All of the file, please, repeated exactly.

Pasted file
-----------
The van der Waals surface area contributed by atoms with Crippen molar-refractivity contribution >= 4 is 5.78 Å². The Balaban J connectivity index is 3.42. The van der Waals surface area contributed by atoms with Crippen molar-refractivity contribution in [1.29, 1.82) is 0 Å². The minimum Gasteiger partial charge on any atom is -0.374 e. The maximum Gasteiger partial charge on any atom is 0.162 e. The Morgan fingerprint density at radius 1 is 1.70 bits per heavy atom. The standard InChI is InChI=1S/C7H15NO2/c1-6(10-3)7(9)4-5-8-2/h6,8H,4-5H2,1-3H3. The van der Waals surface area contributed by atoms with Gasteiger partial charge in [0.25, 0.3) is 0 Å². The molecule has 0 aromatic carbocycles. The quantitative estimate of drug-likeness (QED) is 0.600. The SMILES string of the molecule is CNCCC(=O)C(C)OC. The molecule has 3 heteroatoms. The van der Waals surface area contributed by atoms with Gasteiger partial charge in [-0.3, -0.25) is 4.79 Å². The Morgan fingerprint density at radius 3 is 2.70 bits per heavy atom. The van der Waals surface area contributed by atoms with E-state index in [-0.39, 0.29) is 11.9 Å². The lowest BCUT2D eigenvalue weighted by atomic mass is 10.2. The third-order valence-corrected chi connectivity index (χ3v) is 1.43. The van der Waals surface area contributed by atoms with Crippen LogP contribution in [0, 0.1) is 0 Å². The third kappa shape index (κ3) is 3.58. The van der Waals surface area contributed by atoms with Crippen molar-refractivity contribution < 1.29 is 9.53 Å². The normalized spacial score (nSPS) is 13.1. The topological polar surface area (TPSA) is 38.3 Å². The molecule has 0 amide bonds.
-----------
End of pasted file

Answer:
The van der Waals surface area contributed by atoms with Crippen molar-refractivity contribution >= 4 is 5.78 Å². The Balaban J connectivity index is 3.42. The van der Waals surface area contributed by atoms with Crippen molar-refractivity contribution in [1.29, 1.82) is 0 Å². The minimum Gasteiger partial charge on any atom is -0.374 e. The maximum Gasteiger partial charge on any atom is 0.162 e. The Morgan fingerprint density at radius 1 is 1.70 bits per heavy atom. The standard InChI is InChI=1S/C7H15NO2/c1-6(10-3)7(9)4-5-8-2/h6,8H,4-5H2,1-3H3. The van der Waals surface area contributed by atoms with Gasteiger partial charge in [0.25, 0.3) is 0 Å². The molecule has 0 aromatic carbocycles. The quantitative estimate of drug-likeness (QED) is 0.600. The SMILES string of the molecule is CNCCC(=O)C(C)OC. The molecule has 3 heteroatoms. The van der Waals surface area contributed by atoms with Gasteiger partial charge in [-0.3, -0.25) is 4.79 Å². The Morgan fingerprint density at radius 3 is 2.70 bits per heavy atom. The van der Waals surface area contributed by atoms with E-state index in [-0.39, 0.29) is 11.9 Å². The lowest BCUT2D eigenvalue weighted by atomic mass is 10.2. The third-order valence-corrected chi connectivity index (χ3v) is 1.43. The van der Waals surface area contributed by atoms with Crippen LogP contribution in [0, 0.1) is 0 Å². The third kappa shape index (κ3) is 3.58. The van der Waals surface area contributed by atoms with Crippen molar-refractivity contribution < 1.29 is 9.53 Å². The normalized spacial score (nSPS) is 13.1. The topological polar surface area (TPSA) is 38.3 Å². The molecule has 0 amide bonds.